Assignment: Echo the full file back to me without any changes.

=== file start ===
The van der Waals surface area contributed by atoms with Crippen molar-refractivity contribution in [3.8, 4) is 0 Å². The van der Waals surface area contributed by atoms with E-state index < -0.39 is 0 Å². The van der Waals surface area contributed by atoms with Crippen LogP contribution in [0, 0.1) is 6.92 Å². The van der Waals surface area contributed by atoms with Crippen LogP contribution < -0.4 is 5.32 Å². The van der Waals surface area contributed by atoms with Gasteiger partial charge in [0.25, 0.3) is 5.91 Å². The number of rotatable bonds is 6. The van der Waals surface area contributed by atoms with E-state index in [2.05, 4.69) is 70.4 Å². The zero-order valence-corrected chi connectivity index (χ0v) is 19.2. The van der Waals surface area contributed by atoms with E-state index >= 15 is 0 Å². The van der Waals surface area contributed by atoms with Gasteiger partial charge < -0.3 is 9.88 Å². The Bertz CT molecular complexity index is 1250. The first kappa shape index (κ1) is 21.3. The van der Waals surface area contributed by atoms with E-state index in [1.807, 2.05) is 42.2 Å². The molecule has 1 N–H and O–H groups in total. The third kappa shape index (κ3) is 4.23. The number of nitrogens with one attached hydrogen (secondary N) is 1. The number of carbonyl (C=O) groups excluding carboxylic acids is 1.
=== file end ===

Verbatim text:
The van der Waals surface area contributed by atoms with Crippen molar-refractivity contribution in [3.8, 4) is 0 Å². The van der Waals surface area contributed by atoms with E-state index < -0.39 is 0 Å². The van der Waals surface area contributed by atoms with Crippen LogP contribution in [0, 0.1) is 6.92 Å². The van der Waals surface area contributed by atoms with Crippen LogP contribution < -0.4 is 5.32 Å². The van der Waals surface area contributed by atoms with Gasteiger partial charge in [0.25, 0.3) is 5.91 Å². The number of rotatable bonds is 6. The van der Waals surface area contributed by atoms with E-state index in [2.05, 4.69) is 70.4 Å². The zero-order valence-corrected chi connectivity index (χ0v) is 19.2. The van der Waals surface area contributed by atoms with E-state index >= 15 is 0 Å². The van der Waals surface area contributed by atoms with Gasteiger partial charge < -0.3 is 9.88 Å². The Bertz CT molecular complexity index is 1250. The first kappa shape index (κ1) is 21.3. The van der Waals surface area contributed by atoms with E-state index in [1.807, 2.05) is 42.2 Å². The molecule has 1 N–H and O–H groups in total. The third kappa shape index (κ3) is 4.23. The number of nitrogens with one attached hydrogen (secondary N) is 1. The number of carbonyl (C=O) groups excluding carboxylic acids is 1.